There have been several comparisons of eGaN FETs with silicon MOSFETs in a variety of applications, including hard-switched, soft-switched, and high-frequency power conversion. These studies have shown that eGaN FETs have large efficiency and power density advantages over silicon MOSFETs. Here we’ll focus on the use of eGaN FETs in synchronous rectifier (SR) applications and the importance of dead-time management. We show that eGaN FETs can dramatically reduce loss due to dead-time in synchronous rectifiers above and beyond the benefits of low RDS(on)and charge.

Power Systems Design
By: Dr. John Glaser & Dr. David Reusch, Efficient Power Conversion
June 13, 2016
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Raytheon's work on gallium nitride semiconductors could have a reach beyond radars

ANDOVER, Mass.—At the front door of Raytheon's Integrated Air Defense Center, there's a reminder of how big microwave electronics used to be—the original microwave oven. The now ever-present kitchen device was invented after a Raytheon engineer discovered his candy bar melted while he was standing near a magnetron used in a radar system the company was developing. Nearly the size of a refrigerator, the original microwave looks like it would cook a whole lot more than whatever was put within its metal grate, which was meant to contain the microwaves from its magnetron.

Ars Technica
June 9, 2016
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Thoughtful Board Design Unlocks the Promise of GaN

Power transistors with faster switching speeds will enable power supplies with smaller form factors and higher energy transfer efficiencies. Indeed, the elimination of heat sinks will give designers the ability to visualize entirely new form factors for power bricks and modules, including those enabling wireless power transfers. Gallium-nitride (GaN) transistors fabricated on silicon substrates can boost efficiencies and help shrink the footprint of power supplies.

Electronic Design
March, 2016
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5G base station architecture: The potential semiconductor solutions

eGaN technology is expected to be one of the most important solutions to power efficiency in base station infrastructure for 5G; the peak-to-average ratios will be worse in 5G. Envelope tracking is obvious right now as one way eGaN power transistors will do this, but over the next 3 to 5 years more applications will emerge as eGaN technology progresses.

Steve Taranovich
July 17, 2015
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New Chips Provide a Spark for Wireless Charging

EPC garners the attention of MIT Technology Review with its new products targeted for wireless charging applications. Recognizing EPC as a catalyst for jump-starting the market for wireless power systems, the author highlights the need for universally accepted technology standards. He reinforces his position quoting Alex Lidow saying that “…convenience, cost, and efficiency” are all factors needed for broad adoption of any standard…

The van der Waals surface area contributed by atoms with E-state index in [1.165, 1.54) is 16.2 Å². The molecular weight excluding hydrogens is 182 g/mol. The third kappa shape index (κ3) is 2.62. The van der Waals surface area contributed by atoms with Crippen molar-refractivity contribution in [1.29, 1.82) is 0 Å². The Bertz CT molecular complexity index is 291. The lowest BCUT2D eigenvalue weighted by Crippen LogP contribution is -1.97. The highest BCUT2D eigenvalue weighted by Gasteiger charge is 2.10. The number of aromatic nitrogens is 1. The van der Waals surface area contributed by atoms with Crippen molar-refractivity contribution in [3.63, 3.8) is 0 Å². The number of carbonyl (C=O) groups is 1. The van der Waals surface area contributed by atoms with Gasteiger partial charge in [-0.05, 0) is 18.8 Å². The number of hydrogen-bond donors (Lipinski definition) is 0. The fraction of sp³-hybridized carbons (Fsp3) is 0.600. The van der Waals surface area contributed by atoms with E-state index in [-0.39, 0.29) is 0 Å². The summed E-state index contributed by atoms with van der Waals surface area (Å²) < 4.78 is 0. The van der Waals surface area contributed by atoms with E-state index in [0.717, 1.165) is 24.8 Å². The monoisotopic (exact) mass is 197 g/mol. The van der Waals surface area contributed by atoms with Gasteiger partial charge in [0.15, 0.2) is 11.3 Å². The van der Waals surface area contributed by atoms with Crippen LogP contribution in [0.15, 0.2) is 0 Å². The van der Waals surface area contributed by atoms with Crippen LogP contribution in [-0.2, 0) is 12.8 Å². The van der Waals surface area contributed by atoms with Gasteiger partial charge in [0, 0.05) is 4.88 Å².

MIT Technology Review
July 15, 2015
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Revenge Fuels Energy Fight

Power conversion involves creating tiny devices that convert electricity from one form to another, enabling all manner of electrical gadgets to function. Till now, silicon had been the preferred medium for power conversion processors, but as that element reaches the limits of its efficiency, attention has focused on new materials.

Los Angeles Business Journal
June 21, 2015
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Gallium Nitride Power Transistors Priced Cheaper Than Silicon

Last week, El Segundo, Calif.-based Efficient Power Conversion, announced that its offering two types of power transistors made from gallium nitride that it has priced cheaper than their silicon counterparts. “This is the first time that something has really been higher performance and lower cost than silicon,” CEO Alex Lidow says. “Gallium nitride has taken the torch and is now running with it.”

IEEE Spectrum
May 8, 2015
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Moore's Law at 50: The past and future

“Moore’s Law is morphing into something that is about new materials,” said Alex Lidow, a semiconductor industry veteran and CEO of Efficient Power Conversion (EPC). EPC is making a possible silicon replacement, gallium nitride (GAN), which is a better conductor of electrons, giving it performance and power-efficiency advantages over silicon, Lidow said. GAN is already being used for power conversion and wireless communications, and could make its way to digital chips someday. “For the first time in 60 years there are valid candidates where it’s about superior material rather than smaller feature size,” Lidow said.

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Network World
April 17, 2015

Adios, silicon: Why exotic designs are the future for the chips in your gadgets

Chip advances have powered one technology revolution after another: PCs, the Internet, smartphones, smartwatches and, soon, self-driving cars. One company betting its future on III-V materials is Efficient Power Conversion, a 34-person startup led by Chief Executive Alex Lidow. EPC already is seeing steady revenue growth from devices that incorporate a III-V layer made of gallium nitride (GaN). In 2016 or 2017 he expects to adapt the gallium nitride manufacturing process to work for the logic circuits that do the thinking in computer processors. Because of gallium nitride's electrical properties, "you immediately get a thousand times potential in improvement" over conventional silicon, he said.

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April 17, 2015

Move over, silicon. Gallium nitride chips are taking over

Dean Takahashi at VentureBeat profiles Alex Lidow. Silicon chips have had a decades-long run as the foundation for modern electronics. But a new kind of chip, based on the compound material gallium nitride (GaN), promises to unseat silicon because it has higher performance, less power consumption, and lower cost.

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April 2, 2015